He saw Barclay standing with Mr. Randolph by the table on which were the prize cups; Barclay was bending over, arranging them, and the boys were gathering on the opposite side of the track, being "policed back" by the half-dozen members of the athletic committee. Evidently the award of prizes was to be made at once, and either Barclay or Randolph was to hand out the cups—perhaps also to make a speech. But Irving could not wait; he must satisfy himself of his doubts and fears, and so he hurried forward and touched Barclay on the shoulder.
"Just a moment, please," he said, as Barclay turned. "Did I do anything wrong?"
"You penalized Westby a yard for fouling, I heard; is that so?"
"Well, you were within your rights. But if it was obviously an unintentional foul, I shouldn't have been so strict."
"I misunderstood what you told me," sighed Irving. "I thought that in case of foul a fellow had to be penalized."
"Oh, no." Barclay was busy; he had to think up something to say, by way of a speech, and he turned and began fussing again with the cups.
Irving walked away. Even his friend Barclay was not sympathetic, did not understand the seriousness of what had happened. He could not stay longer to be the target of hostile, vengeful eyes; he felt that half the boys there were blaming him in their hearts for the defeat of their team—and that the others had no gratitude to him for their victory. Not that it would have made him feel any better if they had; he had only wanted and tried to be fair.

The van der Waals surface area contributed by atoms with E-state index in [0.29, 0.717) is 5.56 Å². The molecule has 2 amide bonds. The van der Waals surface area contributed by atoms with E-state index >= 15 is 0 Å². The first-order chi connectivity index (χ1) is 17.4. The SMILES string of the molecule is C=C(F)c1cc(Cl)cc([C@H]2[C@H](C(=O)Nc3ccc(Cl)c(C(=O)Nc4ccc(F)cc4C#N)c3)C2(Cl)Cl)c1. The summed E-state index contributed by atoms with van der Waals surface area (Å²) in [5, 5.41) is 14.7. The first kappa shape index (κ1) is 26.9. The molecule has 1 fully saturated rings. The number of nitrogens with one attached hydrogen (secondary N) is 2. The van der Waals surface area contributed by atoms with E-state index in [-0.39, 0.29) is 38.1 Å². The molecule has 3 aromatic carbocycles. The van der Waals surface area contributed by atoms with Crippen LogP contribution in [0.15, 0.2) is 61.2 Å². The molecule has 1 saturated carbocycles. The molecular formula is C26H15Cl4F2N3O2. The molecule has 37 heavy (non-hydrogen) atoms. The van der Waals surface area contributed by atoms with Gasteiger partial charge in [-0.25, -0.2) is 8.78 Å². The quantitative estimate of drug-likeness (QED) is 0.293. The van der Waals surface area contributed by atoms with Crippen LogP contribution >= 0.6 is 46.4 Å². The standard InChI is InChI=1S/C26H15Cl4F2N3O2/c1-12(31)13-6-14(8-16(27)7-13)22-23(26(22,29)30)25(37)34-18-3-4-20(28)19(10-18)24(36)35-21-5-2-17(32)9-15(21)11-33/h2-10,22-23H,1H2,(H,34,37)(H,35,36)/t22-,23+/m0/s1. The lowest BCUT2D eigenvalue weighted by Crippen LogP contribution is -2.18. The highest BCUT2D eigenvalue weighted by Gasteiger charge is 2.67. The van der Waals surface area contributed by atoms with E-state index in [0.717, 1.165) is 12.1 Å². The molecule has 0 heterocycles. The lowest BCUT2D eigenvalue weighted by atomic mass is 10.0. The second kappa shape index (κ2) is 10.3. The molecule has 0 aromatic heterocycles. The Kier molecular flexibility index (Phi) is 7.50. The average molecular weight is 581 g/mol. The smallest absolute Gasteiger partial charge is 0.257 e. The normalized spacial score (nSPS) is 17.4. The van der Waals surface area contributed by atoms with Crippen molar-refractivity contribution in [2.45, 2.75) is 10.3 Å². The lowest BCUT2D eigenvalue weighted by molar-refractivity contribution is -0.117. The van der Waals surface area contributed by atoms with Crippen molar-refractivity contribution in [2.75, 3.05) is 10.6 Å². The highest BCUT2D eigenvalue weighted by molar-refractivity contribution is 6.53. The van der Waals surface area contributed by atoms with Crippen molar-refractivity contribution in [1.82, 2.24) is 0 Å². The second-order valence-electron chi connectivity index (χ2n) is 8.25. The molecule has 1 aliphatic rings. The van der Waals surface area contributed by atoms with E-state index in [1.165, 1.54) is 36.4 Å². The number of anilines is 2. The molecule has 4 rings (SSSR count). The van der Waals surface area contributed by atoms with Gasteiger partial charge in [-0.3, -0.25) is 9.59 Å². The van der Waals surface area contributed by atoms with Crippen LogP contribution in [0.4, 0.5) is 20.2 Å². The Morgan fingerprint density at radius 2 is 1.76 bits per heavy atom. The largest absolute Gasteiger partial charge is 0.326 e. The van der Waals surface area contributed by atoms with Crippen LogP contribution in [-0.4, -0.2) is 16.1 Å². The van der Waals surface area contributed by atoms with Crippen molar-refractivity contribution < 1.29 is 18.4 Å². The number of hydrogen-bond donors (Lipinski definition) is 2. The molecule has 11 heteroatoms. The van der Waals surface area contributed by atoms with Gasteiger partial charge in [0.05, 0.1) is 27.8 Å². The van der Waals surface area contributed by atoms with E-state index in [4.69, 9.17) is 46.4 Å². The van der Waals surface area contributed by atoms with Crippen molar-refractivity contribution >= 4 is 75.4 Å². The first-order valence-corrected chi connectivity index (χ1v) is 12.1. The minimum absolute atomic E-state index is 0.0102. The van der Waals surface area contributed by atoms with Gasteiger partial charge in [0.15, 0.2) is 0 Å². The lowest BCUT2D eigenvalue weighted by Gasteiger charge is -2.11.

He walked away from the field, crossed the track, and passed round into the avenue that led up to the School. When he had gone as far as the bend where from behind the cluster of trees the School buildings became visible, he heard the pleasant ripple of laughter from the crowd. Some one, probably Barclay, was making a speech; to think of being able to stand before boys and make them laugh like that! It seemed to Irving that he had never before known what envy was.
He spent a mournful hour in his room; then, hearing footsteps on the stairs, he closed his door. The boys were returning from the field; he felt sure there would be remarks about him by Westby and Morrill and other Corinthians up and down the corridor, and he preferred not to hear them. To his surprise there was rather less disturbance than usual; perhaps the boys were too tired after their exciting and active afternoon to indulge in noisy skylarking. So Irving did not have to emerge from his solitude until the supper bell rang. Even then he waited until all the boys had passed his door and were clattering down the stairs. Yet as he descended, Westby's indignant voice floated up to him,—